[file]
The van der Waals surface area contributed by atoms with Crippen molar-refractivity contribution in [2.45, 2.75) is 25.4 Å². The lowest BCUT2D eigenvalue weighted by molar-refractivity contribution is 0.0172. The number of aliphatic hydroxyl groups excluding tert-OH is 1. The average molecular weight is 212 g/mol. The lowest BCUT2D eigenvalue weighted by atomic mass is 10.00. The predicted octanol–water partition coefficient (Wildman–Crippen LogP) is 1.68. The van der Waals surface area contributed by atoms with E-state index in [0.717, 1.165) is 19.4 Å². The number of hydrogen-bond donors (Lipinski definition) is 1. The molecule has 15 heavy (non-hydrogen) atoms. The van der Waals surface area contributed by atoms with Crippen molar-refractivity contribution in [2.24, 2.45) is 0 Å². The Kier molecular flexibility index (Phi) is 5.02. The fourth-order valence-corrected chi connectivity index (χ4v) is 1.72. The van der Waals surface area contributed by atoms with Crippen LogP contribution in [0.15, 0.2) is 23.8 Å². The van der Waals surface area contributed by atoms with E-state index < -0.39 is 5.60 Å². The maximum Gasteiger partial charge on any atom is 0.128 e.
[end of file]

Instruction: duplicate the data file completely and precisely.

The van der Waals surface area contributed by atoms with Crippen molar-refractivity contribution in [2.45, 2.75) is 25.4 Å². The lowest BCUT2D eigenvalue weighted by molar-refractivity contribution is 0.0172. The number of aliphatic hydroxyl groups excluding tert-OH is 1. The average molecular weight is 212 g/mol. The lowest BCUT2D eigenvalue weighted by atomic mass is 10.00. The predicted octanol–water partition coefficient (Wildman–Crippen LogP) is 1.68. The van der Waals surface area contributed by atoms with E-state index in [0.717, 1.165) is 19.4 Å². The number of hydrogen-bond donors (Lipinski definition) is 1. The molecule has 15 heavy (non-hydrogen) atoms. The van der Waals surface area contributed by atoms with Crippen molar-refractivity contribution in [2.24, 2.45) is 0 Å². The Kier molecular flexibility index (Phi) is 5.02. The fourth-order valence-corrected chi connectivity index (χ4v) is 1.72. The van der Waals surface area contributed by atoms with Crippen LogP contribution in [0.15, 0.2) is 23.8 Å². The van der Waals surface area contributed by atoms with E-state index < -0.39 is 5.60 Å². The maximum Gasteiger partial charge on any atom is 0.128 e.